Two editors at Gawker resigned on Monday in protest at the online media group's decision to pull a story about a married male media executive seeking to pay for sex with a gay escort.
Tommy Craggs, executive editor of Gawker Media, and Max Read, editor-in-chief of Gawker.com, told staff and management in memos published on Gawker that the story's removal violated editorial independence. The move, taken on Friday after a 4-2 managing partners' vote, has been assailed by editorial staff, who called it an unprecedented instance of interference from the group's business side.
Read said "that non-editorial business executives were given a vote in the decision to remove it is an unacceptable and unprecedented breach of the editorial firewall, and turns Gawker's claim to be the world's largest independent media company into, essentially, a joke."
The story posted Thursday night unleashed a wave of criticism that Gawker, the popular website about Manhattan media news and gossip, had overstepped the bounds of decency by reporting on the activities of a private citizen.
Gawker founder Nick Denton said on Friday the post's removal was "the first time we have removed a significant news story for any reason other than factual error or legal settlement."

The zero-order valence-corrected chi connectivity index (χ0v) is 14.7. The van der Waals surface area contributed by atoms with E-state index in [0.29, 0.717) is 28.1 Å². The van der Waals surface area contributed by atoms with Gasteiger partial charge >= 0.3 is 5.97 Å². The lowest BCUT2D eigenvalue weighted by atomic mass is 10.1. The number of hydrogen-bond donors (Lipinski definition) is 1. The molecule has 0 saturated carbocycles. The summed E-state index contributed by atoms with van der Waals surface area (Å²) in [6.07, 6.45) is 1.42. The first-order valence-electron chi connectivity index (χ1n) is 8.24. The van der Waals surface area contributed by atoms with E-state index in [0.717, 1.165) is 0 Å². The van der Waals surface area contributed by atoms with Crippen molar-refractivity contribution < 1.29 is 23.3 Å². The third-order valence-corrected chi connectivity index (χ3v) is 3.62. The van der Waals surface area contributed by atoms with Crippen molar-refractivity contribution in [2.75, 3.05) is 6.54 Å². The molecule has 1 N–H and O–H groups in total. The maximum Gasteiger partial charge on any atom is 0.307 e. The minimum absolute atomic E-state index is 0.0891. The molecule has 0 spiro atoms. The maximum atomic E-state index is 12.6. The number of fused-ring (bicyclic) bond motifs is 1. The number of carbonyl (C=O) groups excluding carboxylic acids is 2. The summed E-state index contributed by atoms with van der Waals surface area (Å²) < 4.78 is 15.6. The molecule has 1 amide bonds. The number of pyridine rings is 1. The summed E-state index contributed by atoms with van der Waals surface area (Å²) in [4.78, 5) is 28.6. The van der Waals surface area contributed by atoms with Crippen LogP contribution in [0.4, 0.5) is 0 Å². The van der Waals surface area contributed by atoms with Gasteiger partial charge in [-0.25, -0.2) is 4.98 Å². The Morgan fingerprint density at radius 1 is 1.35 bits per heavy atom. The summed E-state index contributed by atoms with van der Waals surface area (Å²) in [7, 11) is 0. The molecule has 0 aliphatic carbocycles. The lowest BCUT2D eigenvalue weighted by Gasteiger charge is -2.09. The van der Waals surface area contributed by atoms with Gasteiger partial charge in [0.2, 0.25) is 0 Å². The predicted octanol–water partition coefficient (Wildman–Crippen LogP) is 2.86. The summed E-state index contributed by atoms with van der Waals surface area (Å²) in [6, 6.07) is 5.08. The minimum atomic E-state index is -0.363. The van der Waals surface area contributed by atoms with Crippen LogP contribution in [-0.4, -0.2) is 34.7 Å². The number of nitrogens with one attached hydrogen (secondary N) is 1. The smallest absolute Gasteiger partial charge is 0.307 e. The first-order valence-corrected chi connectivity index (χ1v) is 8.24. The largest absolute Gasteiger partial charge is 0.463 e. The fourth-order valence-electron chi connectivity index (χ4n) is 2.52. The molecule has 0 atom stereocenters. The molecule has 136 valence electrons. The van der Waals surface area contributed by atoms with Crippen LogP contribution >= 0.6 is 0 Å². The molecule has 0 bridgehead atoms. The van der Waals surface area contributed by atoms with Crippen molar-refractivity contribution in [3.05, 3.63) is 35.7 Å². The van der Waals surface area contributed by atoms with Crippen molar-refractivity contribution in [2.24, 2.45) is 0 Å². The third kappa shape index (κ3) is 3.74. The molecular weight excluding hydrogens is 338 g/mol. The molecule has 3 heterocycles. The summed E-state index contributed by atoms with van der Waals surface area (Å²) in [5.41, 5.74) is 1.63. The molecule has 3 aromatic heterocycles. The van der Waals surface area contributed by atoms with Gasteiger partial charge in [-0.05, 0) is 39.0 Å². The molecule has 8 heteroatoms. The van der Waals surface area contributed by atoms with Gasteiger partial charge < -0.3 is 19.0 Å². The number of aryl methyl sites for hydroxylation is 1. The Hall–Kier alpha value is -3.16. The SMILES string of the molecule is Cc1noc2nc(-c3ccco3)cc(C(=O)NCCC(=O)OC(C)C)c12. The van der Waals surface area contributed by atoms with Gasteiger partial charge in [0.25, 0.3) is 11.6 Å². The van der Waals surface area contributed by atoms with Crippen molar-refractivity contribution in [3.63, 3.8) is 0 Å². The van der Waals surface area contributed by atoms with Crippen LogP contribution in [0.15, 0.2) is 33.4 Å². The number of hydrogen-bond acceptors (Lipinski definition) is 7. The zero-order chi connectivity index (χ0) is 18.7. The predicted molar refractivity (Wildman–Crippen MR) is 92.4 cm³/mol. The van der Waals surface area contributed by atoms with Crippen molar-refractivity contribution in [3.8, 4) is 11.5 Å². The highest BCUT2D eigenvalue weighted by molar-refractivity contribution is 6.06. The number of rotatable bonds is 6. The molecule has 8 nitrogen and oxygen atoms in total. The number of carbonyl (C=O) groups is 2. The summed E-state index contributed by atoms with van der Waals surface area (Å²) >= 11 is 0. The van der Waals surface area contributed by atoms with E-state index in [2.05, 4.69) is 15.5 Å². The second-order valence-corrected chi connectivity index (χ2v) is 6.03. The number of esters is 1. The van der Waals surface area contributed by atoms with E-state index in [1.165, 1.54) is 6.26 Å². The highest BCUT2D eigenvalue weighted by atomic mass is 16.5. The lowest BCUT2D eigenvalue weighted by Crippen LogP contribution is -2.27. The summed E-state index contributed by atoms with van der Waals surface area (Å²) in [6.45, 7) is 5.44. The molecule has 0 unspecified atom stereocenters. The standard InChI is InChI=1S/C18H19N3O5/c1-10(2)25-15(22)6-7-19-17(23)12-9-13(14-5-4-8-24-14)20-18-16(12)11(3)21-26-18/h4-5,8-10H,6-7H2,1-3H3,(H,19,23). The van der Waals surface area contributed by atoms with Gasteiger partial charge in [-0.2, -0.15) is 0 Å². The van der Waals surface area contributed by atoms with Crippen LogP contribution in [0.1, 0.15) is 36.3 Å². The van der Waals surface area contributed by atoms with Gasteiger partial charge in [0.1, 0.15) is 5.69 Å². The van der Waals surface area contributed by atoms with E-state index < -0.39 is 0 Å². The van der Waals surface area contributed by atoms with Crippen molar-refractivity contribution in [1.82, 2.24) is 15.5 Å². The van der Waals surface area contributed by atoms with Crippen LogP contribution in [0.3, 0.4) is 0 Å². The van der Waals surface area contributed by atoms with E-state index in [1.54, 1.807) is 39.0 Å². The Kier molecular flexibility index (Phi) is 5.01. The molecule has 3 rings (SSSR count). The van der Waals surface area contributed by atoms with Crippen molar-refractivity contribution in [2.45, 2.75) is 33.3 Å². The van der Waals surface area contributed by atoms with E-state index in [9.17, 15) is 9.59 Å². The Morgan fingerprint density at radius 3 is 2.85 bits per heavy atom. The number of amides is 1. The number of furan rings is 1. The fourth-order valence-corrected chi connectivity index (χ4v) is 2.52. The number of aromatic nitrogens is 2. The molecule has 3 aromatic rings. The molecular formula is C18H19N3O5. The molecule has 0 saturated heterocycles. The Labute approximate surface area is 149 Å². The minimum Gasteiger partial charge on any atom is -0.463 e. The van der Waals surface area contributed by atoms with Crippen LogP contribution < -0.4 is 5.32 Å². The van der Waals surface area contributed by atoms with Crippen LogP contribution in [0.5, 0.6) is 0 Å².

"We are proud of running stories that others shy away from, often to preserve relationships or access," Denton added. "But the line has moved. And Gawker has an influence and audience that demands greater editorial restraint."
Craggs, who edited and approved the story, said in his memo to staff that he stood by the post and took issue with Denton's tack.
"The impulse that led to Thursday's story is the impulse upon which Nick himself built Gawker's brand," Craggs said, adding "the undoing of it began the moment Nick himself put the once inviolable sanctity of Gawker Media's editorial to a vote."